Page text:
By 1900, the line extended a total length of 3.8 miles, including a new railroad structure over the Mississippi River at Davenport and Rock Island.
In 1901, the railroad purchased more trackage of small companies around the area, including a line to Clinton and several spurs around Rock Island. The total length of the road was expanded to 48.5 Miles.
The new line and bridge was built and purchased with the interests of the Chicago, Burlington & Quincy, as well as the Chicago, Milwaukee & St. Paul Railways, who had joint control of the short line.
While the new road thrived for years, the controlling railroads saw much change. The CB&Q became the Burlington Northern in 1970, after a merge with Northern Pacific and Great Northern.
The CM&StP became the Chicago, Milwaukee St. Paul & Pacific in 1913, and eventually became a part of the Soo Line Railroad in 1985.
When the DRI&NW went out of business in 1995, the railroads split control of the remaining property. While the line to Clinton was at this time, the railroads took joint custody of the remaining track.
Today, BNSF and Canadian Pacific share control of the remaining portions of the line, including the historic Crescent Bridge.
Simply a beautiful structure. In the authors opinion, this bridge is one of the most visually appealing and beautiful bridges in the United States.
Numerous factors can lead to a bridge being as visually appealing as this one. First, the backdrop. The river is nearly half a mile wide at this location, and a blue sky and blue-brown water make for a visually contrasting picture.
The latticework, unique contrast of spans and geometry of the spans also gives a distinct look to the bridge. Finally, the stone piers give a good look to the bridge.
The main span is a single 442 Foot Swing Span, with the two spans connecting over a tower. Each span is 221 feet in length, giving a wide navigation channel of nearly 200 feet. Each span includes laced endposts.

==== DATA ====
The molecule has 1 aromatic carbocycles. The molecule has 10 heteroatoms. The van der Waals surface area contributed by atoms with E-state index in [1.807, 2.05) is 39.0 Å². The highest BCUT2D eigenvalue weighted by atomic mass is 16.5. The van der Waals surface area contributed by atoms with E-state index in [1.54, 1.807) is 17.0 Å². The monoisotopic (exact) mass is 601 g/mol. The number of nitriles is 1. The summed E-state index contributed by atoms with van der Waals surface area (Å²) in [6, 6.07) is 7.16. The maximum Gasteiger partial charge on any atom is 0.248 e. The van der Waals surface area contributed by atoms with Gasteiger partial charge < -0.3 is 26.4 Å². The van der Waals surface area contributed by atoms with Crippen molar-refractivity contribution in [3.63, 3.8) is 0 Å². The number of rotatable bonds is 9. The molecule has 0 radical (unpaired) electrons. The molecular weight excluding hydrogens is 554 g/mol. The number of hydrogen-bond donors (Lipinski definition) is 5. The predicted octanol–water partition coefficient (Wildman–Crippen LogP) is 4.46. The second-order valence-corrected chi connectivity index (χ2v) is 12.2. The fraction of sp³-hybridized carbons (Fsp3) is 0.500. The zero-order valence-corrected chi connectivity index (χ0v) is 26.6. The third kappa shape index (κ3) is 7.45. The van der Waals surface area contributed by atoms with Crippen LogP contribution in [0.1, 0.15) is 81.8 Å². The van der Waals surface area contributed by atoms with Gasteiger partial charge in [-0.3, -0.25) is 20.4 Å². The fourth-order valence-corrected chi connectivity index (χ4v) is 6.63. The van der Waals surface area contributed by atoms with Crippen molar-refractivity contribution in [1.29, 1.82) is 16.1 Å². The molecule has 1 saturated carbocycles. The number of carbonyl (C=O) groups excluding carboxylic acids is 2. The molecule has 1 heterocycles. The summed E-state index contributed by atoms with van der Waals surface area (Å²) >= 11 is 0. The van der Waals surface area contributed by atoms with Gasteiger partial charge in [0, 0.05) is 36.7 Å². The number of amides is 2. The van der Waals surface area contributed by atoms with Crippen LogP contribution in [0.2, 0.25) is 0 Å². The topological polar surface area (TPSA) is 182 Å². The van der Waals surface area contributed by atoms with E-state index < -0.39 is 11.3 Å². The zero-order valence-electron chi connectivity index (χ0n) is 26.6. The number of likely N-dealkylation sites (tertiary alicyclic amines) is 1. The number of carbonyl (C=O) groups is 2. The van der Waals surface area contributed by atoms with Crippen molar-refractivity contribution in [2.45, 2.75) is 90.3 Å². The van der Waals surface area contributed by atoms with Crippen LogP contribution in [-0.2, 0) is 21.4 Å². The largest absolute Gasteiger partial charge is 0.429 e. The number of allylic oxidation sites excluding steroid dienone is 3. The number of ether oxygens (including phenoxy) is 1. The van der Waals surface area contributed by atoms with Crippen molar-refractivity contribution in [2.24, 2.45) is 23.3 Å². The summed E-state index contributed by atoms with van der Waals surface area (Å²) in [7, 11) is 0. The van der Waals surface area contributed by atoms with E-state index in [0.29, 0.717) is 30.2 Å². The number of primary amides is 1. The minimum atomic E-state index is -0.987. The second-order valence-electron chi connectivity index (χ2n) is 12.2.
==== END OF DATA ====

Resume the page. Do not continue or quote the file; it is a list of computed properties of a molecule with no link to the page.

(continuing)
Each of the two connected spans that make up the swing span are pin connected, 7 panel pratt through trusses.
On the Illinois Side, the bridge sees a dramatic curve to the east from the north. All three of the spans are skewed, 7 panel pin connected Pratt Through Trusses at 200 Feet Long.
The spans are heavily laced for the era, including laced endposts.
The spans rest primarily on stone substructures, while the northern pier connecting to the swing span is concrete.
The Iowa approach features four huge crescent shaped Pennsylvania Through Trusses, in which the bridge gets its name.
Each span is a massive structure, featuring heavy pin connections, massive lattice style sway and portal bracing, laced endposts and varying sizes.
The southernmost Iowa Approach is a whopping 360 Feet Long, with 12 panels. The remaining spans are 300 Feet each, with 10 panels.
The remaining Iowa approach is a short 85 Foot Fishbellied Deck Plate Girder, added in 1905 by the Wisconsin Bridge & Iron Company.
All substructures, with the exception of the north abutment are stone.
Overall, the bridge is likely the more significant structure in the Quad Cities, over the Government Bridge. The other bridge is a 1,850 Foot Long Baltimore Through Truss, combined for Road and Railroad use.
However, this bridge does not receive the attention it deserves. While it can be seen from the Centennial Bridge (US-67), it is not as visible and celebrated as the Government Bridge.
This bridge should be considered a Nationally Significant Bridge, and should be preserved in the current configuration at all costs.
The bridge is easily viewed from trails on either side of the river.
The photo above is looking from the east bank. The Illinois approaches can be seen to the right, the Iowa approaches in the left. The swing span is parked in open position.
|Upstream||Government (Arsenal) Bridge|
|Downstream||Keithsburg Lift Bridge|
These Pictures Start at varying points in the Series, for the Pictures taken by others
Details Photos from March 2015